But you don’t need to live in a location that experiences snowfall. It would seem that haze, smoke, and dust present similar difficulties.
There’s an opportunity to totally geek out with this challenge. The Robles post (this person is leading the effort) writes that NASA scientists will CONGRATULATE participants submitting the most observations (remember only 10/day are allowed) with a video post on the GLOBE Clouds website!
I downloaded the app but haven’t yet had time to test the system or educate myself further about the process. Or learn about the satellite notifications..
The Clouds Challenge runs from October 15 to November 15, 2019 so there’s no time to lose.
If you spend time outdoors exercising this activity might boost motivation to scan the sky at the same time.
At the very least, you can learn when satellites are passing overhead at your location and know that NASA is watching.
RUN & MOVE HAPPY!
RUNNERS 5K AND WALKERS 5K - 10K TRAINING Monday is the first day of Week 6 of the 10 (plus part of a week) plans. Runners who incorporated the optional track day into their plan, have graduated to running FULL laps only; no more half laps, except when walking, during the remainder of the program.
The reasons and importance of foam rolling and rest days have been discussed recently.
Have you remembered to perform MYRTLs every week? The mobility routine is scheduled only once/week on this beginner 5k plan, but ideally you should be loosening up before each run. Jay Johnson provides a demonstration of images that should help you to learn the basic moves; the the pdf is on the RESOURCES page
An excellent YouTube video presented by the Wolf Creek Track Club’s USATF Registered Coach Brandon Wise, does a beautiful job showing the 12 different moves from several angles. Pay close attention to the words superimposed on the video describing each move. Coach Wise progresses so quickly through the exercises that you might miss one as the camera switches views and the coach moves.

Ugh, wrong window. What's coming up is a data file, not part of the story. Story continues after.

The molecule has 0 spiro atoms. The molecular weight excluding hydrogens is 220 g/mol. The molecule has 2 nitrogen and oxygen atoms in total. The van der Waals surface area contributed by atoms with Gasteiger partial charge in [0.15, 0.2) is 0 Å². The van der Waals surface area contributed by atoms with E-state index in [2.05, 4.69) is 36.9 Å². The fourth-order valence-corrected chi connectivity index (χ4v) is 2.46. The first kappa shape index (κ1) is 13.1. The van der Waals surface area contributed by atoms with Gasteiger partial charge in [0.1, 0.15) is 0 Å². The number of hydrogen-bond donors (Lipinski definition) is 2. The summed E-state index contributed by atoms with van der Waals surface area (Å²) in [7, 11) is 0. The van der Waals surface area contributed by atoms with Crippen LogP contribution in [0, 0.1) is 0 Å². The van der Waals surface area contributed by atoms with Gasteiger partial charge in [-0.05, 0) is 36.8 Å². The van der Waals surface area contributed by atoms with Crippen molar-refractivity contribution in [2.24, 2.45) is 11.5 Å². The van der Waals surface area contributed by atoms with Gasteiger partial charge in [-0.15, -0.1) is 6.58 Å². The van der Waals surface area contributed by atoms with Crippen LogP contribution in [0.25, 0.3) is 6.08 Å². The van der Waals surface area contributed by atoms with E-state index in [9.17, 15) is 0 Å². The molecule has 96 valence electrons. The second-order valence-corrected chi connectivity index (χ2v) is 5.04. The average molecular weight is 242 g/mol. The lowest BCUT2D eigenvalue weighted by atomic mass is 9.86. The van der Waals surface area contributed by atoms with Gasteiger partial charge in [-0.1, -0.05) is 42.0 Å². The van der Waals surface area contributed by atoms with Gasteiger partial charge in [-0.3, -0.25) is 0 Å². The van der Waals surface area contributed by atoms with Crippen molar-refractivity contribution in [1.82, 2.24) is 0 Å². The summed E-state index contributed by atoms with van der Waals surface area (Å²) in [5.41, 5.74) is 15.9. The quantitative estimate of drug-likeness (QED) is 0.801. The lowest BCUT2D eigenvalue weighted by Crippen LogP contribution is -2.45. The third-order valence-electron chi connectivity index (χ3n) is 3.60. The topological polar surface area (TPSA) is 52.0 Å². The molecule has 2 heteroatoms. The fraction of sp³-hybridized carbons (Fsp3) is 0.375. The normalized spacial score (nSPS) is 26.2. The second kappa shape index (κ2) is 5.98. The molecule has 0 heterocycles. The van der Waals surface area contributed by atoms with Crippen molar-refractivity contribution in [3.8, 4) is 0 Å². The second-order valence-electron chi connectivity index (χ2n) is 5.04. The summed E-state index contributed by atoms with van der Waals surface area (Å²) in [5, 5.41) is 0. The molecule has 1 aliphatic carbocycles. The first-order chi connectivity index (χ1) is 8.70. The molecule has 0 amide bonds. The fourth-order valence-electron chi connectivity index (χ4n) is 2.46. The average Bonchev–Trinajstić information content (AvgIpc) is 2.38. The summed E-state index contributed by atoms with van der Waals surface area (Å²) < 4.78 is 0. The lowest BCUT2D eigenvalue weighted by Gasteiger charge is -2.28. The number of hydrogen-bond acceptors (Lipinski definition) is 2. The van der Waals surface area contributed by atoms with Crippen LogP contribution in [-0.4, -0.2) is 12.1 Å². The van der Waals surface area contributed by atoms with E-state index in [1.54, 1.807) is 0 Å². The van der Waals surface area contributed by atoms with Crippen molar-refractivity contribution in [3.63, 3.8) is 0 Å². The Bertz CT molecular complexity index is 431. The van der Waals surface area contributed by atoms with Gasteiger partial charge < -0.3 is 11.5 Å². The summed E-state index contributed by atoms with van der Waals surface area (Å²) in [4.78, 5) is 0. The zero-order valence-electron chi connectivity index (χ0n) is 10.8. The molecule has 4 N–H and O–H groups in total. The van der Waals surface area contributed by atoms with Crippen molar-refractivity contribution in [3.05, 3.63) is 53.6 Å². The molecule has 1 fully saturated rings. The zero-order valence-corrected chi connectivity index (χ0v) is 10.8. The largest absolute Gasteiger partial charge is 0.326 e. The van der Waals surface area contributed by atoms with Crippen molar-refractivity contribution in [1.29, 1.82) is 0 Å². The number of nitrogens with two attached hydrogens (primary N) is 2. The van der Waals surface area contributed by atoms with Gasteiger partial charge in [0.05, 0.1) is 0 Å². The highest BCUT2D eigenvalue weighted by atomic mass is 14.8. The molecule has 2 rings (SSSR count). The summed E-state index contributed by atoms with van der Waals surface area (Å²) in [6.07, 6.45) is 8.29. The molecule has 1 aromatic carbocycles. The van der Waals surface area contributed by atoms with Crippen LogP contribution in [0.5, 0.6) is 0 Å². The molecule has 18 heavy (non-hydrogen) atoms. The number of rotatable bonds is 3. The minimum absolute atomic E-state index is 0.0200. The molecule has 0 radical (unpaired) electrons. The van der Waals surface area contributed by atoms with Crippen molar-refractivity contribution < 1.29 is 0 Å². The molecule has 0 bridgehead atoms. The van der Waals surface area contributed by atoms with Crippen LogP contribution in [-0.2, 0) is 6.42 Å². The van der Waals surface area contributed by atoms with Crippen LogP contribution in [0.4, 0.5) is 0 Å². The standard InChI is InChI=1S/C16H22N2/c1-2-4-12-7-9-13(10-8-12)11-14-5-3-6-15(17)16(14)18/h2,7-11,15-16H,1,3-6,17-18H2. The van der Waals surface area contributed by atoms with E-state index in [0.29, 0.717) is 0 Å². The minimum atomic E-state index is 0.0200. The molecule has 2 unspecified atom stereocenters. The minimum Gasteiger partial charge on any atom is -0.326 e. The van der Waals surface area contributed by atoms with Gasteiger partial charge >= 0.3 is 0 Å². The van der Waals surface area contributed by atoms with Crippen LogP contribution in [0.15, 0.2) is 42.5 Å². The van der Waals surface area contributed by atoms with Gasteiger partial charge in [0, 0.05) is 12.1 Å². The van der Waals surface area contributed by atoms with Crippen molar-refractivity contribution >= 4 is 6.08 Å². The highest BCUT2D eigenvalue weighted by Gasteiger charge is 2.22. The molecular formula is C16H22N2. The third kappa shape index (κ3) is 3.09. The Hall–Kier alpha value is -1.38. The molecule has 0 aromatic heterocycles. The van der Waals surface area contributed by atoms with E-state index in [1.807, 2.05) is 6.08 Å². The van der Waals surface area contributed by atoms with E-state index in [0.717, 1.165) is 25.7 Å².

Once you master the routine and perform it regularly before runs, you will “feel” ready to move, especially early mornings, or evenings after sitting all day.
Not only do these exercises help you to improve and maintain mobility in the hip girdle (mobility + girdle = MYRTL) some will also assist with hip strengthening when performed as an exercise rather than a mobility routine
The side leg lifts and clam-shells included in this set of moves are often prescribed to build the gluteus medius (GMed) muscle. The GMed helps prevent runners’ and walkers’ knees from wobbling, as one leg after the other is alternately set down in a linear forward motion in the act running.
Outside of the scheduled MYRTLs routine for mobility, you may wish to work on gluteal strength. The lateral (side) leg lift is simple; it’s been shown by research studies to be one of the most effective at that targeting the GMed. Add light ankle weights to the lateral leg to increase the resistance in this strength exercise, as in indicated in the AAOS Knee Conditioning instructions.
Download the full knee conditioning PDF to find additional lower body strength exercises. The AAOS Hip Conditioning program includes lateral leg lifts too, as well as other exercises you may wish to perform for strength training. Links to both PDFs are posted on the RESOURCES page.
You are more than halfway through the plan. Thanksgiving is approaching. Great work!
RUN & MOVE HAPPY!
AAOS Knee Conditioning Stretches and Exercises
AAOS Hip Conditioning Stretches and Exercises
MIKE DONAVANIK PROVIDES A 10-MINUTE ARM-BURNING UPPER BODY WORKOUT in a shape.com article. The impression might be that Donavanik has a less than serious approach to strength building. After all he is appealing to exercisers who cannot or do not wish to perform pushups, in “The Challenging At-Home Arm Workout Without Any Push-ups” and indicates light or medium dumbbell weights are to be used. Donavanik’s introduction to the session mentions looking good as the reason to make it through this session. The trainer promises all that is needed is 10 minutes of continuous effort but ends by saying it could be repeated another time or two in the article to create a 20 to 30-minute session.